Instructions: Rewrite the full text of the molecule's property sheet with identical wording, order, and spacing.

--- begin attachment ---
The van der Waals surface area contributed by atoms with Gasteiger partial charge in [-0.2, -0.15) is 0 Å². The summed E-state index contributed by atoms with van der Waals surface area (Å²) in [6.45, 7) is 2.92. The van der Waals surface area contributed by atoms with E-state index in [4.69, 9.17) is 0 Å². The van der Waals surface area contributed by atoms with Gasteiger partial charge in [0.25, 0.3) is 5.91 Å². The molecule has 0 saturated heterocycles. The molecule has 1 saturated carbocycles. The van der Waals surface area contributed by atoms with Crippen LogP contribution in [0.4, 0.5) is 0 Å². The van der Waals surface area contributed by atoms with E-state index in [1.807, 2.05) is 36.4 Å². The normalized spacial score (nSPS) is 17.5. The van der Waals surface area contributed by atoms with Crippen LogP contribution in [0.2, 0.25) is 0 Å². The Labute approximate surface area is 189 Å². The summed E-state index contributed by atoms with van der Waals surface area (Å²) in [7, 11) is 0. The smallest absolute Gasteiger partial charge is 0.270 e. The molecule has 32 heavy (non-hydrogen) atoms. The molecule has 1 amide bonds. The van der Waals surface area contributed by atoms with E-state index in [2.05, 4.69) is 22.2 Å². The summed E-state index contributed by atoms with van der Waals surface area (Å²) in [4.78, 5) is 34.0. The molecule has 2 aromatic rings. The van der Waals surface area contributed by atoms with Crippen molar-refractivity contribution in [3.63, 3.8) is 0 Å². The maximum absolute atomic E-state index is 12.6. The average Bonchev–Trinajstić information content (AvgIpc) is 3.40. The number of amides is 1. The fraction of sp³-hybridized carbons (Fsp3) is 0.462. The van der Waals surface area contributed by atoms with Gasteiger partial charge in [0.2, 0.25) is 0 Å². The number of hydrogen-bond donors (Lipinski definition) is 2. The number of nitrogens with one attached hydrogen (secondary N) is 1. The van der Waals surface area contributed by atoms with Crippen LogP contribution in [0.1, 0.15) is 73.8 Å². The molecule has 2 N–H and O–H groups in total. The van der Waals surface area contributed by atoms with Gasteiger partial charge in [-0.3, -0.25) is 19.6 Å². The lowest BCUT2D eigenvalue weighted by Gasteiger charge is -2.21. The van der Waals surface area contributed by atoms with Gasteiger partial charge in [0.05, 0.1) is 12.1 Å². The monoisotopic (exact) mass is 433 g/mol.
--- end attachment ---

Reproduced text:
The van der Waals surface area contributed by atoms with Gasteiger partial charge in [-0.2, -0.15) is 0 Å². The summed E-state index contributed by atoms with van der Waals surface area (Å²) in [6.45, 7) is 2.92. The van der Waals surface area contributed by atoms with E-state index in [4.69, 9.17) is 0 Å². The van der Waals surface area contributed by atoms with Gasteiger partial charge in [0.25, 0.3) is 5.91 Å². The molecule has 0 saturated heterocycles. The molecule has 1 saturated carbocycles. The van der Waals surface area contributed by atoms with Crippen LogP contribution in [0.4, 0.5) is 0 Å². The van der Waals surface area contributed by atoms with E-state index in [1.807, 2.05) is 36.4 Å². The normalized spacial score (nSPS) is 17.5. The van der Waals surface area contributed by atoms with Crippen LogP contribution in [0.2, 0.25) is 0 Å². The Labute approximate surface area is 189 Å². The summed E-state index contributed by atoms with van der Waals surface area (Å²) in [7, 11) is 0. The smallest absolute Gasteiger partial charge is 0.270 e. The molecule has 32 heavy (non-hydrogen) atoms. The molecule has 1 amide bonds. The van der Waals surface area contributed by atoms with E-state index in [2.05, 4.69) is 22.2 Å². The summed E-state index contributed by atoms with van der Waals surface area (Å²) in [4.78, 5) is 34.0. The molecule has 2 aromatic rings. The van der Waals surface area contributed by atoms with Crippen molar-refractivity contribution in [3.63, 3.8) is 0 Å². The maximum absolute atomic E-state index is 12.6. The average Bonchev–Trinajstić information content (AvgIpc) is 3.40. The number of amides is 1. The fraction of sp³-hybridized carbons (Fsp3) is 0.462. The van der Waals surface area contributed by atoms with Gasteiger partial charge in [0.2, 0.25) is 0 Å². The number of hydrogen-bond donors (Lipinski definition) is 2. The number of nitrogens with one attached hydrogen (secondary N) is 1. The van der Waals surface area contributed by atoms with Crippen LogP contribution in [0.1, 0.15) is 73.8 Å². The molecule has 2 N–H and O–H groups in total. The van der Waals surface area contributed by atoms with Gasteiger partial charge in [-0.3, -0.25) is 19.6 Å². The lowest BCUT2D eigenvalue weighted by Gasteiger charge is -2.21. The van der Waals surface area contributed by atoms with Gasteiger partial charge in [0.05, 0.1) is 12.1 Å². The monoisotopic (exact) mass is 433 g/mol.